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8/6/2007
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Microsoft Gains Ground On Open-Source Apache Web Server

Netcraft's August 2007 survey of about 128 million Web sites shows a decline in market share for Apache to 48.4%, while Microsoft has risen to a 36.2% share of active Web sites.

Apache has long held a tight grip on the Web server market as one of the only true redoubts of open source software. But that hold is loosening, according to surveys by research firm and Internet services company Netcraft.

Microsoft's Internet Information Services (IIS) has been creeping up on Apache HTTP Server for the last 16 months or so, and the August survey shows the narrowest margin yet. "Microsoft's recent gains raise the prospect that Windows may soon challenge Apache's leadership position," a post on Netcraft's Web site says. "If Microsoft continues to gain share at its current pace, it could close the gap on Apache sometime in 2008."

Netcraft's August 2007 survey of about 128 million Web sites shows a decline for Apache from 69.7% of active sites on the Internet in June 2005 to 48.4% today, the first time its share has been this low in nine years. Microsoft, meanwhile, has risen in the last 16 months to a 36.2% share of active Web sites. As recently as November 2005, the gap between the two servers in overall sites on the Web -- active or not -- was as wide as 50%.

Notably, Apache's losses have been compounded by gains from Google, which uses its own Google-flavored Web server for its own sites, and open source server lighttpd, which now make up a total 5.6% of the Web server market. Google switched its Blogger sites from Apache to its specialized Google Front End server earlier this year, according to Netcraft.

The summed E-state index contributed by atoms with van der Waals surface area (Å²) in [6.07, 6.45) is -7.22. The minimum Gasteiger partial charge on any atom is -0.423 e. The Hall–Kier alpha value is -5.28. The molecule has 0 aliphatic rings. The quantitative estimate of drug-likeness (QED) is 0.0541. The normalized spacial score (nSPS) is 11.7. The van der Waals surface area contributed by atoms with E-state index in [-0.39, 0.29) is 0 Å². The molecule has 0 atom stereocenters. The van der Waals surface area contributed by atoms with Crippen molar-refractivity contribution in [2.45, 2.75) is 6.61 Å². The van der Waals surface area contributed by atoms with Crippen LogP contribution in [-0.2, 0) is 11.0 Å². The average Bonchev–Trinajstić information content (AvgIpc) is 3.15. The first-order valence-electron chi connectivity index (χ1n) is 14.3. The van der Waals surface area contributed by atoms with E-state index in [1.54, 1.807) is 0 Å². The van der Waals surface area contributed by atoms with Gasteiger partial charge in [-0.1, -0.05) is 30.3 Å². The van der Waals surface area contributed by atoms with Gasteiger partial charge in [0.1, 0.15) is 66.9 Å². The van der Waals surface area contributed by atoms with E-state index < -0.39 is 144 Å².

Regardless, Microsoft has been steadily on the rise since Go Daddy migrated more than 3.5 million sites from Linux to Microsoft in April 2006. Among potential reasons for Microsoft's increases are increasingly better security, which had been a problem point for IIS in the past, and Microsoft's developer prowess with technologies like .Net. IIS 6.0, which debuted in 2003, has seen only three reported vulnerabilities, significantly less than the 13 Apache has seen since 2005 alone.

Microsoft is including a new version -- IIS7 -- with Windows Server 2008, which will be released by the end of the year to server hardware manufacturers. Microsoft's own site is already running on the new software, and Microsoft has released a "Go Live" license for the most recent test release, meaning that IIS7 is ready enough to run live Web sites with Microsoft support.

IIS7 includes a modular architecture that breaks the server down into pieces for HTTP, others for security and compression, and so on. It also includes performance, manageability, and diagnostics upgrades. Microsoft recently announced that IIS7 will be one of the "server core" options for Windows Server 2008, meaning that those hoping to use a Windows Server box exclusively as a Web server can do so without having to install the full version of Windows Server. In an interview this year, Microsoft developer division general manager Scott Guthrie, who oversees IIS, called IIS7 "the most significant release of the Web server we've ever done."

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